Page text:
Thursday, January 10, 2008

Remembering

Rex, 1971







It is raining again today. Not a spritz or drizzle in which you can go about your business with the inconvenience of misted glasses and uncooperative hair. This is yet another steady you-couldn't-possibly-think-of-walking-dogs-in-this-hard-rain kind of day. It is a definite improvement over the tornadoes of Tuesday, but lordy it has rained this miserable winter. Enough.

I enjoyed reading a fellow dog blogger's delightful post about the dogs of her past. (Her blog is The Lurchers. It's wonderful - go have a read.) It inspired me to reminisce about mine. Actually I am so senile that I thought this was a wonderful original idea that just popped into my brain, until I got started and the memory bulb finally lit.

When I was ten, my mother drew me aside and whispered, "Your father has said we may get a dog." This was not "may" as in might possibly, but was "may" as in have permission to. Twice as a young girl I cried tears of joy. This was the second time. I vividly remember standing in our dining room, in my mother's arms, weeping tears too big and too old for my face. After years of wishing, we were going to get a dog.

The next day, when I got home from school, there was Rex. My father had driven to the Baltimore City Pound and looked for a dog who reminded him the most of a childhood dog of his. He had named his childhood dog Napoleon, and had suffered mightily for it in the form of unrelenting teasing from his peers. So our dog would be Rex. Though miffed at the time, I'm now sure it was a kindness. My most precious stuffed animal was named Horsey, my parakeet was Birdie, and our cats had been Stripey and Blackie. Perhaps that explains my current whippets' names: Giacomino, Fat Charlie, Mama Pajama, Swede William. Nowadays, three syllables is the minimum, and the dogs enjoy a wealth of letters to call their own.


My two older sisters were both away at boarding schools, so Rex was my constant companion. We did not have to share each other's attention. He was a marvellous confusion of breeds. About twenty-five pounds of good humor and a serious hunter. Rex would not approach a human without a gift, so he nearly always had a leaf in his mouth. He would proffer it up, and then accept it back, smiling and wagging at this canine form of hand shaking good will. If we were indoors, it would be a napkin or a scrap of paper, but he always had something to give. If he had been out on a hunting jag, his gift usually took the form of a very dead and abused ground hog cadaver, no matter that dragging the thing home was as big an effort as the battle had been. Rex was a generous provider.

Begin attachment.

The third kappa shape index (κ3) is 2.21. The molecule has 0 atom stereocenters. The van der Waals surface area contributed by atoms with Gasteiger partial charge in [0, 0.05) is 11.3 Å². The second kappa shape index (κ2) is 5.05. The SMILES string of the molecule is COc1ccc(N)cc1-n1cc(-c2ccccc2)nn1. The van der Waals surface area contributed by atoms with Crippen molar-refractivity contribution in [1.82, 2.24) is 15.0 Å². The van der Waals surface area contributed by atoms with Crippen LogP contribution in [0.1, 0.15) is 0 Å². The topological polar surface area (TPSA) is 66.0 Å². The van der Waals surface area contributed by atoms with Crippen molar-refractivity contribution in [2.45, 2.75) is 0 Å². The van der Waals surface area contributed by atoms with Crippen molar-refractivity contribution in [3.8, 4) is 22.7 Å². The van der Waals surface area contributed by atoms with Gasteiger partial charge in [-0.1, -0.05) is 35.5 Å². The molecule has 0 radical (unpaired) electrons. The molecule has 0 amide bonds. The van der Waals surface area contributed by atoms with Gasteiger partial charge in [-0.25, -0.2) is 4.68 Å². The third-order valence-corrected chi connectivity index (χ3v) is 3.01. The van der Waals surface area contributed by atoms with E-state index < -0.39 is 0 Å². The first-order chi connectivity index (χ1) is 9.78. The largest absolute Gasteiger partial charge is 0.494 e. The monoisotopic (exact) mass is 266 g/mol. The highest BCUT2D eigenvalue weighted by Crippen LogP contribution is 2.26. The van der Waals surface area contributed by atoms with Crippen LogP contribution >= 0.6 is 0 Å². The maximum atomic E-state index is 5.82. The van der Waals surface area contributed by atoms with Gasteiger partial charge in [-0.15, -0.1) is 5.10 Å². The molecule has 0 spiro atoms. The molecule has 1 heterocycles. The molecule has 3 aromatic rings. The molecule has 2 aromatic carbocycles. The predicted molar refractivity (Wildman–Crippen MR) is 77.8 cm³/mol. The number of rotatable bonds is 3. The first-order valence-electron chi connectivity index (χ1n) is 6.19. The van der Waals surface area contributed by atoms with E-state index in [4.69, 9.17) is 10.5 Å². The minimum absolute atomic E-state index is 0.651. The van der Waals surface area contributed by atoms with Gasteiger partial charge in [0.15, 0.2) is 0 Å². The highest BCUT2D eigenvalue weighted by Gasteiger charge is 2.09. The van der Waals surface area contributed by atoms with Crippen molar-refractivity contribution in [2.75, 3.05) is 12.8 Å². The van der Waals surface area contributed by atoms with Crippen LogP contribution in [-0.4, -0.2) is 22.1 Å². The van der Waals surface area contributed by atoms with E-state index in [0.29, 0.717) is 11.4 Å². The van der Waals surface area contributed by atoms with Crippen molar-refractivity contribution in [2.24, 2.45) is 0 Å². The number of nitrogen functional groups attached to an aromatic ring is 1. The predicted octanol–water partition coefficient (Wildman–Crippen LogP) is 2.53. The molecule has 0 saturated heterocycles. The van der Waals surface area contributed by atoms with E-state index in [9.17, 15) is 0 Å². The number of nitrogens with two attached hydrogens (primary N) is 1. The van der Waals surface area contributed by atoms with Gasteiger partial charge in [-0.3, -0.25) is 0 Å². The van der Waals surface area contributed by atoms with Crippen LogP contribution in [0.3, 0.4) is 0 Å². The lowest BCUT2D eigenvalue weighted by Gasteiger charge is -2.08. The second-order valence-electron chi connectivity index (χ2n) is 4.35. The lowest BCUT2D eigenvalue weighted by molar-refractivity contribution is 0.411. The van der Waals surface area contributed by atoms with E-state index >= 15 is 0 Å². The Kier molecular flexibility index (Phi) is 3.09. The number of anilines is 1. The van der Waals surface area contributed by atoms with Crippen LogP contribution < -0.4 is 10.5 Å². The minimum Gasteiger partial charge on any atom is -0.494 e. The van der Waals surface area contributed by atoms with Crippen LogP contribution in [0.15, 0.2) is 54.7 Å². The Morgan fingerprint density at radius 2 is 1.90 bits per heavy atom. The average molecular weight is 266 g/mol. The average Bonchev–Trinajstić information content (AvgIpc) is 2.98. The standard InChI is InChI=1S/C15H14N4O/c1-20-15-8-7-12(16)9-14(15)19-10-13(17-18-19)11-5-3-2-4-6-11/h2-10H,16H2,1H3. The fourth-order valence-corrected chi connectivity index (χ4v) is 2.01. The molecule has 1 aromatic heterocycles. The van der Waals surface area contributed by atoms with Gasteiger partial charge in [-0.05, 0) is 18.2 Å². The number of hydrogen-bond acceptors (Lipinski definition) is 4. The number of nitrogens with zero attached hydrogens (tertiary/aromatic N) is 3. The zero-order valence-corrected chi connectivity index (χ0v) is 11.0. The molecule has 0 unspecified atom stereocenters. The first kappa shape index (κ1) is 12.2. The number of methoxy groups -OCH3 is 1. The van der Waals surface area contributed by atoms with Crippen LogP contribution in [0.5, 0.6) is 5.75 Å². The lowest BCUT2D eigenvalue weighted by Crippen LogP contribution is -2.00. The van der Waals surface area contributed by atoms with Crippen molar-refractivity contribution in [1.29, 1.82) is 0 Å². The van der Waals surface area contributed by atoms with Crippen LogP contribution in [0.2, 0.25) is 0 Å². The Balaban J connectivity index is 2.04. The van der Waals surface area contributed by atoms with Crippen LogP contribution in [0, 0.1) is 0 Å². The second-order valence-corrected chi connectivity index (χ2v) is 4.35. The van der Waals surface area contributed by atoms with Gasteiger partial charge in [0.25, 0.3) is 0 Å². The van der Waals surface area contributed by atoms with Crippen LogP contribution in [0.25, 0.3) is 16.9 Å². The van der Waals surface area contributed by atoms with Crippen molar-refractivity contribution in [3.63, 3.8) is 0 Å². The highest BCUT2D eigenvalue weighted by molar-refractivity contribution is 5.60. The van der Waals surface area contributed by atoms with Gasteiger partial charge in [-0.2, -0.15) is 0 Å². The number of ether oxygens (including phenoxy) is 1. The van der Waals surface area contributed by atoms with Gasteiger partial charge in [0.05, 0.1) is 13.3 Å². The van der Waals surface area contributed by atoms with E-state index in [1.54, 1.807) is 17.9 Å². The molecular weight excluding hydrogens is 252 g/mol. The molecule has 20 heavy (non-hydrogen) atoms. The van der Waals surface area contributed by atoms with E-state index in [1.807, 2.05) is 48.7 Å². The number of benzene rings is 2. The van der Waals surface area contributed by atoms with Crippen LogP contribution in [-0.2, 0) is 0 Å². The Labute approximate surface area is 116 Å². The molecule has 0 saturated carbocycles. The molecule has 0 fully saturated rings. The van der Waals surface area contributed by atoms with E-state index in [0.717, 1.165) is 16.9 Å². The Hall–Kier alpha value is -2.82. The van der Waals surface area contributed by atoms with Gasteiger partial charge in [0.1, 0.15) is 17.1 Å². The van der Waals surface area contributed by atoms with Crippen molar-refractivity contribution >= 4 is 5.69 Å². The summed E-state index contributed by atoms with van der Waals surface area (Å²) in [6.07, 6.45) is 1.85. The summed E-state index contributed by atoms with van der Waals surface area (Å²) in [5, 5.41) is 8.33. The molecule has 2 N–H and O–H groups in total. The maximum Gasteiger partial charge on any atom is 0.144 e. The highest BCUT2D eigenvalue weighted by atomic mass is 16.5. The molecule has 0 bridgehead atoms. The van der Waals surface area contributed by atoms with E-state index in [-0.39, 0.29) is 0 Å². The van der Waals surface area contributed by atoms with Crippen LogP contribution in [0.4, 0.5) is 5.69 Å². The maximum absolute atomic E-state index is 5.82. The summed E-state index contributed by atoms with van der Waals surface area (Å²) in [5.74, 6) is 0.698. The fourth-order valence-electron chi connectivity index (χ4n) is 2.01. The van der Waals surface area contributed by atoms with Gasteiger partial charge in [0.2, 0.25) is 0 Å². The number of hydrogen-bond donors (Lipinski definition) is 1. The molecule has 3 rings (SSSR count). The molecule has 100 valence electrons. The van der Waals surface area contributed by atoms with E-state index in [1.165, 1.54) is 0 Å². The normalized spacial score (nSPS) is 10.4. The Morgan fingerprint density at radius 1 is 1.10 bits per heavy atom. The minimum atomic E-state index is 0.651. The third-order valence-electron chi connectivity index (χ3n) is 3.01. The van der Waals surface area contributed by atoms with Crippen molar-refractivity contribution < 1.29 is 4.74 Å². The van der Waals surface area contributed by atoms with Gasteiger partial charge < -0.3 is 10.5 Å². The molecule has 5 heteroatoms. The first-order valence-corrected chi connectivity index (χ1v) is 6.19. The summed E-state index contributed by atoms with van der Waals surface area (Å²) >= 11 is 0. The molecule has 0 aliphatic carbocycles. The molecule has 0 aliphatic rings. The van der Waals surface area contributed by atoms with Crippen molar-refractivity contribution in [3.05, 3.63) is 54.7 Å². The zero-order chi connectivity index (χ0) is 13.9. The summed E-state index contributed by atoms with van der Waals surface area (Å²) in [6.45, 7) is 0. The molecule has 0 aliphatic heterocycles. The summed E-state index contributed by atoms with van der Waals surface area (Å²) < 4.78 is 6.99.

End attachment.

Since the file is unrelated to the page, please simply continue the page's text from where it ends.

About a year after Rex's arrival we had a dinner party. Our neighbor had gone with my father into Baltimore and returned with a bushel of oysters. Much ado was made about the shucking of these oysters, with both men claiming expertise, and both ending up with numerous cuts and gouges in their hands, proving otherwise. Oysters Rockefeller were the first course. Our neighbor's youngest son, Sandy, was my best friend, and sat across the table. He would have preferred to skip this first course entirely, but his parents insisted that he try one oyster. Sandy was an adventurous and slightly mischievous character. But to my surprise, his appetizer plate soon contained only a shell, though he politely declined seconds. (During the bloody preparation of the salty mollusks, Sandy had promised me that no matter what the punishment, he was not letting one of those disgusting blobs of snot pass his lips.) And there was his empty oyster shell, without a word of protest.

After the guests had left I was helping my mother with the kitchen clean up. Rex was marching around, cheering us on, tail and head up, proud as ever of the gift he carried. Because of the Nazi-like enforcement of table manners rules in our house, Rex had never tasted a crumb from a table, nor had he licked a plate. But he was peculiarly intent on sharing this particular gift, and kept trying to interrupt the dish washing. Finally, in exasperation, my mother said, "Patience, see what Rex has this time."


I dried my hands and turned to Rex. "What do you have for me, buddy?"


The normal, expected rules of Rex's giving game were to receive the gift, hold it up and exclaim, "Oh thank you, Rex, this is the best leaf/napkin/rubber band ever. Here you go!" and give it back. I did not play by the rules this time.